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  • A powerful tool to balance trust and privacy 

Zero-knowledge proofs are cryptographic primitives that allow a party, a prover, to convince a verifier that a given statement is true, without revealing anything beyond the validity of the statement. Zero-knowledge thus provides a powerful tool to balance trust and privacy. 

In addition to being studied as a fundamental primitive with rich connections to theory of computation, zero-knowledge proofs have found numerous applications as building blocks in cryptographic protocols. These applications range from signature schemes, secure multi-party computation, signature and identification schemes to name a few. Unsurprisingly, zero-knowledge proofs have tremendous potential in achieving privacy and anonymity in transactions on the blockchain. For example, one can prove to the nodes of the peer-to-peer system that one is a legal user of the system, without leaking any information about one's identity. This will allow users of the system to remain anonymous, yet ensure that only legal users can use the system.


Seminal results from the past decades prove that every language in NP has a zero-knowledge proof, and since then, there has been progress in constructing proofs that are efficient enough to be implemented in practice. For applications on the blockchain, we need zero-knowledge proofs that do not require any interaction, have small proof size, and are computationally efficient for the prover and the verifier. Proofs that do not add too much overhead to the underlying computation (without zero-knowledge), will make them truly deployable on the blockchain.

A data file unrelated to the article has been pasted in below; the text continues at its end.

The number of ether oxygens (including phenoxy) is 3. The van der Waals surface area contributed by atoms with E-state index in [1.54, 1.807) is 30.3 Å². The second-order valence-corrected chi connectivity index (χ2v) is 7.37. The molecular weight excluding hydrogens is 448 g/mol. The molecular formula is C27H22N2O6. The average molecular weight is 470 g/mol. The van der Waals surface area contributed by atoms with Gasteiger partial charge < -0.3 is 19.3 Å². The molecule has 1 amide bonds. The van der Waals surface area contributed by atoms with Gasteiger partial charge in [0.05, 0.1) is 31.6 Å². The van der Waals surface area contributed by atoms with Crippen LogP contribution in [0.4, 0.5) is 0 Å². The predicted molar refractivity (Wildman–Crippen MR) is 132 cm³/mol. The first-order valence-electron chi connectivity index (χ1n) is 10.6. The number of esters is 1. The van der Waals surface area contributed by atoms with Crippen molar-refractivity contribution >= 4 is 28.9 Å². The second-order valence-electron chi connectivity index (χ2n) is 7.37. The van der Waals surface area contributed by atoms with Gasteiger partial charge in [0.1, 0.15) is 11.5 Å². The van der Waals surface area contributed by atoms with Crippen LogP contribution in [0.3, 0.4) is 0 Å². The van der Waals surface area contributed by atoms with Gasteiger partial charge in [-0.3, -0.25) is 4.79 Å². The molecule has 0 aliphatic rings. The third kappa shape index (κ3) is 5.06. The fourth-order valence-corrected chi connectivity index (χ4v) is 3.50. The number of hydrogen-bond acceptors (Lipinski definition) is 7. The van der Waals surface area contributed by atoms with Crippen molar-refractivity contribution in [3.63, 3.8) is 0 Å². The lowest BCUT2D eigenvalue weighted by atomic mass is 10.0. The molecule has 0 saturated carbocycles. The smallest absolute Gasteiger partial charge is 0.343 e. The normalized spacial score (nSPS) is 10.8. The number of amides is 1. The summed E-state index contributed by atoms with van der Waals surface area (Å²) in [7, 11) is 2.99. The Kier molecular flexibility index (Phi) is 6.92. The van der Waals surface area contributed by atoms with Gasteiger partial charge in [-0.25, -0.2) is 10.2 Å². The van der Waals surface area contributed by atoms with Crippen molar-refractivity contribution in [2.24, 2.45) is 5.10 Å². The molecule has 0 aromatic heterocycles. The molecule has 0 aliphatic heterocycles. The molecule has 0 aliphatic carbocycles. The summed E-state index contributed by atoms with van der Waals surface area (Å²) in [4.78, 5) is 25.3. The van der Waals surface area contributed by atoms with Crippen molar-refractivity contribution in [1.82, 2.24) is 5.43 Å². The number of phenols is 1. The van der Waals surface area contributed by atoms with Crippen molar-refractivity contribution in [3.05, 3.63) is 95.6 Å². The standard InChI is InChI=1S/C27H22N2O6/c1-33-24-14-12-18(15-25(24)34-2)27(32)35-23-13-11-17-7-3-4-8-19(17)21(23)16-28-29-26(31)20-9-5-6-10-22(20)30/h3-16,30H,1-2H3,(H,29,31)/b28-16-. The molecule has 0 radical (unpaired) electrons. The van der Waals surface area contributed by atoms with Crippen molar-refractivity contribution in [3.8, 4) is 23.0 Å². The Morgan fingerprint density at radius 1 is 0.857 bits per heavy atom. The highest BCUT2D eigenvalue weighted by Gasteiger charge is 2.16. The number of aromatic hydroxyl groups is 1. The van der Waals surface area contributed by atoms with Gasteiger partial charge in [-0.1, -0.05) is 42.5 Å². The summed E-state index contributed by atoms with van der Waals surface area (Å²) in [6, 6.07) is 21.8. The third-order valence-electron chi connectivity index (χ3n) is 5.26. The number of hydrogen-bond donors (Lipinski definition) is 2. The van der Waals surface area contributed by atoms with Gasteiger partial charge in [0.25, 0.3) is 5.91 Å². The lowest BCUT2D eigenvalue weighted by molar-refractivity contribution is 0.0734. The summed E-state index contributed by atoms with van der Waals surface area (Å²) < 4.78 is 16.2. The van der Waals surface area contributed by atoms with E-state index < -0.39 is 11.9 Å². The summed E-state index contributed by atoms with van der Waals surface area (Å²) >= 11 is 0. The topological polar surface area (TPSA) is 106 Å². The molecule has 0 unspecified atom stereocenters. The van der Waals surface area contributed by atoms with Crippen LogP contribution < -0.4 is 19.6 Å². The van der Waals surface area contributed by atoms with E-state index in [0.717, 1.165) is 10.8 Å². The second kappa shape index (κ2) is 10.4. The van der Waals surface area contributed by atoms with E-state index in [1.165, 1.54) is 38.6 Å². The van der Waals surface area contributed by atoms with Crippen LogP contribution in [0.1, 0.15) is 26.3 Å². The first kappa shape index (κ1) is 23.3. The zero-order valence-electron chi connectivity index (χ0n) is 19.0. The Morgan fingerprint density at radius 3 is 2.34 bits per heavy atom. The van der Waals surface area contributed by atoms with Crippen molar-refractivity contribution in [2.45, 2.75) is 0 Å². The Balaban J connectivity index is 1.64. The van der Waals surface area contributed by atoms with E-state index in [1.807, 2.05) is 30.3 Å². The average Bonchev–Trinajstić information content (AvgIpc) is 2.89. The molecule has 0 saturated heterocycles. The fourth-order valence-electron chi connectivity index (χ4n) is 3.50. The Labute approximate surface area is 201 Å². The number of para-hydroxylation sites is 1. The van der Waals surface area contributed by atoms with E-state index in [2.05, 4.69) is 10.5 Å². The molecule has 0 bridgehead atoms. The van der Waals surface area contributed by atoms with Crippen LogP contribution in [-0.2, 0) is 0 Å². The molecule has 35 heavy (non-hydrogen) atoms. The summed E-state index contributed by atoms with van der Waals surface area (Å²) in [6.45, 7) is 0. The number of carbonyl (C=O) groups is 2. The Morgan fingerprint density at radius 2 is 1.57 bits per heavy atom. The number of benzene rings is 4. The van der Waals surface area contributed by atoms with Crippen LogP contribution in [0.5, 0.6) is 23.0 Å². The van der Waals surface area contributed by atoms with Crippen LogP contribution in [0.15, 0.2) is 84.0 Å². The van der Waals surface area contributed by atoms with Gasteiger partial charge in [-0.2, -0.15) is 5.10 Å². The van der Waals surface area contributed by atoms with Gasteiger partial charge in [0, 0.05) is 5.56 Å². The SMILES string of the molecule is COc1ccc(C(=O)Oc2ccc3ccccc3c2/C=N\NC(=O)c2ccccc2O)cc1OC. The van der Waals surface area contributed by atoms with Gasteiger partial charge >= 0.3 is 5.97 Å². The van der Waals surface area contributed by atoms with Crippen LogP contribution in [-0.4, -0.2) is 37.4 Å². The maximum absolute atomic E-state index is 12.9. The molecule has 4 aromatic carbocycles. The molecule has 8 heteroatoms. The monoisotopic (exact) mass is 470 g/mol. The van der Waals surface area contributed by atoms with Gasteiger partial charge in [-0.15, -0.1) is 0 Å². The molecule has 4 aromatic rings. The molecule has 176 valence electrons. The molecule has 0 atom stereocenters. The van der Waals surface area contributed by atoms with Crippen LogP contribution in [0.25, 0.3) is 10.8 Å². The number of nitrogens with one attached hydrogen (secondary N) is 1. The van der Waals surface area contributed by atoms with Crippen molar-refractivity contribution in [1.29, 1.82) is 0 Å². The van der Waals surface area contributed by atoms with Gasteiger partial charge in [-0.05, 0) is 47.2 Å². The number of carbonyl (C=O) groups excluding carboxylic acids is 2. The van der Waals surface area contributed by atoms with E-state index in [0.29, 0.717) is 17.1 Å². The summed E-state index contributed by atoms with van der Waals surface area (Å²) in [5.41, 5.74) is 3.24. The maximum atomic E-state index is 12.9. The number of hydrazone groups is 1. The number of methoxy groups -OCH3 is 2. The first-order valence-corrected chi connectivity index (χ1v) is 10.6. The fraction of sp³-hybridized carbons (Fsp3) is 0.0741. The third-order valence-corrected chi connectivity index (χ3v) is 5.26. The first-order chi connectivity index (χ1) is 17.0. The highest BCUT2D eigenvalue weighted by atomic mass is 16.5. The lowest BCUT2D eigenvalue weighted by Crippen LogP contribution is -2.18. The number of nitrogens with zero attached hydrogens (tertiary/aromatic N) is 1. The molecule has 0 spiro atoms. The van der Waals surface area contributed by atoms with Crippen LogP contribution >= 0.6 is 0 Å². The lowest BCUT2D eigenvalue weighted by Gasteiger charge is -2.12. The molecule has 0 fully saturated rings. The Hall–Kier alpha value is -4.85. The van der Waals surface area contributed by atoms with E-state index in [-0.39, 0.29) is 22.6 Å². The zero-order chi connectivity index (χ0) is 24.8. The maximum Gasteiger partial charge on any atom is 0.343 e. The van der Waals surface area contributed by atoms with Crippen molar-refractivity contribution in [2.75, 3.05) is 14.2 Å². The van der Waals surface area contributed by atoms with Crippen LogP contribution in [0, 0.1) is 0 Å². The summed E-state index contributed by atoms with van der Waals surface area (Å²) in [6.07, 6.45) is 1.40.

One of the research topics we will consider is how to construct new zero-knowledge proofs that are efficient in all relevant complexity parameters. Zero-knowledge proofs that are based on zk-SNARKs(Zero-knowledge Succinct Non-interactive ARgument of Knowledge), allow for small proofs and efficient verification, making them particularly suitable for blockchain. Another approach resulting in practical proofs for certain languages, is Sigma protocols. A challenging research topic is designing zero-knowledge proofs for compositestatements that frequently arise in blockchain-related applications. Composite statements are statements 

that have components represented in different ways: Boolean circuit, arithmetic circuit, algebraic representation. All known techniques are tailor-made for certain representations and forego efficiency when used on composite statements. An interesting research topic that we will consider, is to explore “best of all worlds”. Here, we would like to make the different approaches for zero-knowledge proofs like zk-SNARKs, Sigma protocols and other approaches based on MPC, work well together, so we can get the efficiency advantage of each.


Another pertinent research topic is to design zk-SNARKs that are post-quantum secure, that is zero-knowledge proofs such that the security guarantees hold even against a quantum computer.